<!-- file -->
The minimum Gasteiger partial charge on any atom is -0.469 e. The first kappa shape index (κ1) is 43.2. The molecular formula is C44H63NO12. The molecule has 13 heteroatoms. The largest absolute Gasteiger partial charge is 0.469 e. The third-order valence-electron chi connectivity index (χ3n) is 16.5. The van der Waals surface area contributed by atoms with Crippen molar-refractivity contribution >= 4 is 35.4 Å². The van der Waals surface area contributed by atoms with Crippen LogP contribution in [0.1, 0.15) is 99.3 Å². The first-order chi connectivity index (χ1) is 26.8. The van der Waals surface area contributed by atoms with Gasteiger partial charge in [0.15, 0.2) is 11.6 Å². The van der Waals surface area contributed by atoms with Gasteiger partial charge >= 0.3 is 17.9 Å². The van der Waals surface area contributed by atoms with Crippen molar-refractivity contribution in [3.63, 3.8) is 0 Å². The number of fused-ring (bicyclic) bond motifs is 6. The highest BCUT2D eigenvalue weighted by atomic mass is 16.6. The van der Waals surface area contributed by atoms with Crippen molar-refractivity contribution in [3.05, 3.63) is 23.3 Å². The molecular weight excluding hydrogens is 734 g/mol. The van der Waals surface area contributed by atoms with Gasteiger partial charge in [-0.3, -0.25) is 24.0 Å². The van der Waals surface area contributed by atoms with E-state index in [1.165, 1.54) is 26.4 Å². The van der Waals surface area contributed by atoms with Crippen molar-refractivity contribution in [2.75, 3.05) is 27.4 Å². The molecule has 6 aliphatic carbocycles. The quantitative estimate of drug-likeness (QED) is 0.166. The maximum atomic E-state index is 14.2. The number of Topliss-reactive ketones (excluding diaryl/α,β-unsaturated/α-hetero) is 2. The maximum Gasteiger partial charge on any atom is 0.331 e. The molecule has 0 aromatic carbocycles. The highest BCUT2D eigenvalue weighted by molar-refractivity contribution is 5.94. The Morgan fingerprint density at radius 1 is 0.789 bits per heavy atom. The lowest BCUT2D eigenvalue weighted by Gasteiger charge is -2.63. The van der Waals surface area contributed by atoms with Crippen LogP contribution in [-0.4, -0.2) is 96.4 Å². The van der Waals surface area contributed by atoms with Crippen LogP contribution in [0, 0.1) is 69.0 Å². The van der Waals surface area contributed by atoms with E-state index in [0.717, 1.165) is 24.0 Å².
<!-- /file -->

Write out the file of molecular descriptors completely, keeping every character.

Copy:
The minimum Gasteiger partial charge on any atom is -0.469 e. The first kappa shape index (κ1) is 43.2. The molecular formula is C44H63NO12. The molecule has 13 heteroatoms. The largest absolute Gasteiger partial charge is 0.469 e. The third-order valence-electron chi connectivity index (χ3n) is 16.5. The van der Waals surface area contributed by atoms with Crippen molar-refractivity contribution >= 4 is 35.4 Å². The van der Waals surface area contributed by atoms with Crippen LogP contribution in [0.1, 0.15) is 99.3 Å². The first-order chi connectivity index (χ1) is 26.8. The van der Waals surface area contributed by atoms with Gasteiger partial charge in [0.15, 0.2) is 11.6 Å². The van der Waals surface area contributed by atoms with Gasteiger partial charge >= 0.3 is 17.9 Å². The van der Waals surface area contributed by atoms with Crippen molar-refractivity contribution in [3.63, 3.8) is 0 Å². The number of fused-ring (bicyclic) bond motifs is 6. The highest BCUT2D eigenvalue weighted by atomic mass is 16.6. The van der Waals surface area contributed by atoms with Crippen molar-refractivity contribution in [3.05, 3.63) is 23.3 Å². The molecular weight excluding hydrogens is 734 g/mol. The van der Waals surface area contributed by atoms with Gasteiger partial charge in [-0.3, -0.25) is 24.0 Å². The van der Waals surface area contributed by atoms with E-state index in [1.165, 1.54) is 26.4 Å². The van der Waals surface area contributed by atoms with Crippen molar-refractivity contribution in [2.75, 3.05) is 27.4 Å². The molecule has 6 aliphatic carbocycles. The quantitative estimate of drug-likeness (QED) is 0.166. The maximum atomic E-state index is 14.2. The number of Topliss-reactive ketones (excluding diaryl/α,β-unsaturated/α-hetero) is 2. The maximum Gasteiger partial charge on any atom is 0.331 e. The molecule has 0 aromatic carbocycles. The highest BCUT2D eigenvalue weighted by molar-refractivity contribution is 5.94. The Morgan fingerprint density at radius 1 is 0.789 bits per heavy atom. The lowest BCUT2D eigenvalue weighted by Gasteiger charge is -2.63. The van der Waals surface area contributed by atoms with Crippen LogP contribution in [-0.4, -0.2) is 96.4 Å². The van der Waals surface area contributed by atoms with Crippen LogP contribution in [0, 0.1) is 69.0 Å². The van der Waals surface area contributed by atoms with E-state index in [0.717, 1.165) is 24.0 Å².